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PP-009 Implementing appropriate compounded paediatric chloral hydrate rectal dosage form
  1. T Dimitrovska Manojlovikj1,
  2. D Trombeva2
  1. 1Clinical Hospital-Bitola, Hospital Pharmacy-Pharmacoinformative Centre, Bitola

Abstract

Background Although no commercial products containing chloral hydrate are available in our country paediatricians are increasingly requesting oral and parenteral dosage forms. Facing that problem we set about compounding a rectal dosage form containing chloral hydrate for off-label, unlicensed and routine use in paediatric procedures.

Purpose To develop an appropriate and stable chloral hydrate formulation for rectal paediatric use.

Methods Three batches of 10% rectal emulsion were prepared and packed in both glass and plastic bottles. Before dispensing to the paediatric ward quantitative analysis (chemical tests and assays, USP 31st Ed) was performed of the chloral hydrate content in each batch. After the analysis, the preparations packed in glass bottles were dispensed to the ward. The preparations packed in plastic bottles were stored in a dark place in our pharmacy at room temperature (25°C) and kept for at least 3 months. We are still keeping them for further investigation of their stability and shelf life. Stability was defined as containing at least 95% of the initial concentration of chloral hydrate and absence of visible particles or/and colour and/or odour changes. Test samples were taken over the same time from preparations used on the wards and from those kept in our pharmacy and quantitative analyses of the chloral hydrate content were performed.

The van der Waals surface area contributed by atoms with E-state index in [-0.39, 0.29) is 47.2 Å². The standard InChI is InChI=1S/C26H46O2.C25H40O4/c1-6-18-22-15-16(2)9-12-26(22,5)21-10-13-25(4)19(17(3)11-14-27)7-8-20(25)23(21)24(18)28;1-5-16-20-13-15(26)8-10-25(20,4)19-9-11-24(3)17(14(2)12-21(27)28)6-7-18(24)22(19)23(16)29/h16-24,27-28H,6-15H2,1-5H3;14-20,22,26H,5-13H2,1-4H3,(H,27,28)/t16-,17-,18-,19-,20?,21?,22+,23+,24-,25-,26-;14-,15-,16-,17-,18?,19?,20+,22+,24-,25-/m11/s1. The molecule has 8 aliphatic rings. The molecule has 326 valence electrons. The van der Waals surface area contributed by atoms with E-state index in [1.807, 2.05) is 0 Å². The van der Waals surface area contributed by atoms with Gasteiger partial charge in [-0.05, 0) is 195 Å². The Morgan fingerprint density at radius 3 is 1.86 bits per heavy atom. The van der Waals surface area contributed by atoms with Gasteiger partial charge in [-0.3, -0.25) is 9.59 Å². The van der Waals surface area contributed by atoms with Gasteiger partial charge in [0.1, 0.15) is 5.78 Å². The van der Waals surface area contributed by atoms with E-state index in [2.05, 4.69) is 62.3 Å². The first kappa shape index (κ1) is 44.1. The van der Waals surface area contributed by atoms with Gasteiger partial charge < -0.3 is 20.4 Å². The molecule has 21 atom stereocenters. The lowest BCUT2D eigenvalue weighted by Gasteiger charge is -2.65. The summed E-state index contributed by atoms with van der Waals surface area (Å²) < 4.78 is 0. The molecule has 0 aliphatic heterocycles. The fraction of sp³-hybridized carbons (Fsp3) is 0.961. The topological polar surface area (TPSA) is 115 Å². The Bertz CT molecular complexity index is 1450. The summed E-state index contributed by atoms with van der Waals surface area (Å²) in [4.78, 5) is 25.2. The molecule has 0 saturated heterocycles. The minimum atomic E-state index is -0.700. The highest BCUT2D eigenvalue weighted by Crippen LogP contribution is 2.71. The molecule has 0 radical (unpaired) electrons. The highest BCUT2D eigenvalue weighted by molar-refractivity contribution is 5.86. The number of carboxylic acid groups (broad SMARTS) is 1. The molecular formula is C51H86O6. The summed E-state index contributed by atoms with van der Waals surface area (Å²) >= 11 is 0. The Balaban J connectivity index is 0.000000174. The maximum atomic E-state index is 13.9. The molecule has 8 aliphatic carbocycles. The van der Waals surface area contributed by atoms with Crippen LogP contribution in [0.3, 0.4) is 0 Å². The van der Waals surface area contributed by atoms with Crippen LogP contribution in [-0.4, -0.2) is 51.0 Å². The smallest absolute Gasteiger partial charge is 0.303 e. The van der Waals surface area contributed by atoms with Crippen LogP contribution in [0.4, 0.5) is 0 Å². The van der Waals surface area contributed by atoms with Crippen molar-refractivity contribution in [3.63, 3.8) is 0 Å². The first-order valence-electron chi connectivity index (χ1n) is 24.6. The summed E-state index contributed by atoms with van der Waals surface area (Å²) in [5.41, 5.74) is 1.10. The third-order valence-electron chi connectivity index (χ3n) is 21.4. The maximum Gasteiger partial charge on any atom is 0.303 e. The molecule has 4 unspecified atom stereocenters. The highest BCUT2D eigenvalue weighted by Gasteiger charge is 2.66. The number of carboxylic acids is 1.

Ingredients used to compound this medicine were: chloral hydrate, Exp. Gummi arabicum and sterilised water.

Results Quantitative determinations of chloral hydrate in the series of samples on the same day of the production indicated that the average content (99.7%) of the active substance was within the acceptable concentration. The average concentrations in all test samples after 3 months of keeping or/and using (on the wards) were higher than 95% of initial chloral hydrate concentrations, indicating no significant loss of chloral hydrate. No visible particles or changes of colour and/or odour were detected in any test samples.

Conclusions In the hospital pharmacy of the Clinical hospital in Bitola we developed an appropriate formula and production process for 10% chloral hydrate rectal emulsion (for enema) that can be used for at least 90 days.

No conflict of interest.

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